Systems vs. goals. The system behind my interview podcast
Here I walk you through the system that my podcast The Connecting Dots Podcast is based on.
What would make this project a success even if it fails?
What I like about this question is obviously that you cap the downside and increase the benefits even if the project doesn't succeed in an obvious sense like money or metrics. What would make my podcast a success even if it fails in terms of downloads? 1.) If I would learn new valuable skills. 2.) If I would get to know people that I otherwise wouldn't meet. Ideally I stay in touch with them in the long run, earn their trust, maybe even be friends with some.
Systems > goals
Following a system is an endless pursuit. Goals have an end per definition. I first read of the idea of setting up systems instead of following goals in a blog post by Scott Adams, US entrepreneur and the man behind famous comic Dilbert. Here is an explanation of the idea in the words of Scott Adams:
For example, losing ten pounds is a goal (that most people can't maintain), whereas learning to eat right is a system that substitutes knowledge for willpower. Compare the goal of exercising 3-4 times a week with a system of being active every day at a level that feels good, while continuously learning about the best methods of exercise.
A key aspect of setting up systems is that even if a specific project fails, the system will outlive a failed project and increase the odds of succeeding in the long run. With my interview podcast I implemented a system of continuous learning of skills and building a network. Skills like navigating through a long and focused conversation will help me later in life even if I quit my podcast at some point (which I will not do anytime soon).
These are the skills I learned as podcaster and will continue to improve:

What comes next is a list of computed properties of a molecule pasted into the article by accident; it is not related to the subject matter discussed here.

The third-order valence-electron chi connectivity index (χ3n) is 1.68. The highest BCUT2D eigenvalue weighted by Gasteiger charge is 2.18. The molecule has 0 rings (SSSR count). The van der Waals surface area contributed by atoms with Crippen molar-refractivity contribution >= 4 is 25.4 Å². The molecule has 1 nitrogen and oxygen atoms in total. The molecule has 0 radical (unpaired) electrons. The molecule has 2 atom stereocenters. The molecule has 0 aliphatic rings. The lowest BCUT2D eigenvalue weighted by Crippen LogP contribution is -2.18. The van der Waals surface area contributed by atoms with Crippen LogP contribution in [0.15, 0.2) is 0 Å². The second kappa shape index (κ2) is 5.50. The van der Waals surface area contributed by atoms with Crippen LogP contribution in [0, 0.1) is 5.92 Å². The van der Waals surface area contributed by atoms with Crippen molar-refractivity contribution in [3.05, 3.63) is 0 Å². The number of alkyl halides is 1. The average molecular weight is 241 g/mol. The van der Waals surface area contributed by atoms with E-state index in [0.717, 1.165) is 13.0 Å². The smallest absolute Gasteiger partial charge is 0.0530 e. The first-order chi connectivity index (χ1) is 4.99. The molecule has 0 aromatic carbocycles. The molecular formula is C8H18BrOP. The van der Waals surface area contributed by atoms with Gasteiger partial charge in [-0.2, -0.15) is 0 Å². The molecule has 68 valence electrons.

- audio recording
- audio editing
- podcast distribution
- microphone speaking
- moderating a conversation
How will these skills help me in the future with other endeavours? That's easy to answer: We're in the middle of an audio/voice revolution (Clubhouse, podcasts, Alexa and other voice assistants). I'm acquiring specific knowledge and skills in a business area that is much in demand.
I would like to give keynotes and lectures in the future. Microphone speaking and moderating podcast conversations will help me be a better public speaker and give better presentations.
Building a network
An interview podcast is a stunningly efficient tool for growing your network. What does the trick? It's not superficial interaction like a 5 minute conversation at a networking event that you never follow up to.
This is usually how the interaction with my podcast guests goes down:
- Initial texting via mail, LinkedIn, Twitter
- Talking on the phone
- Meeting in person (or for a video call) to record the conversation
- Texting or talking on the phone around the time the episode gets released
In addition to these multiple points of interaction, my guest and me have a podcast episode out there that links us to each other. The guest actually likes sharing this episode because it's good quality: It's a long authentic conversation of the guest and me in good audio quality. Hopefully I'm part of a positive memory of my podcast guests.
In addition to learning skills and growing my network there was a third aspect of podcasting that I was curious about.
What opportunities will be offered to me that I wouldn't get otherwise?
The exciting thing about starting a new project is that you can't predict every outcome and aspect of it. You can't foresee who you'll meet as part of the project or all the opportunities you will get. That's the beauty of serendipity. I am very pleased that some of my podcast guests are now friends, business contacts or clients.
Definitely the biggest chance I was able to take because of my podcast was moderating sessions at the Startup Safari 2020, the biggest startup event in Frankfurt. 2.000 people were watching the live stream. I was very nervous. All the more relieved I felt when my friends told me they didn't notice my nervousness and they thought I was professional.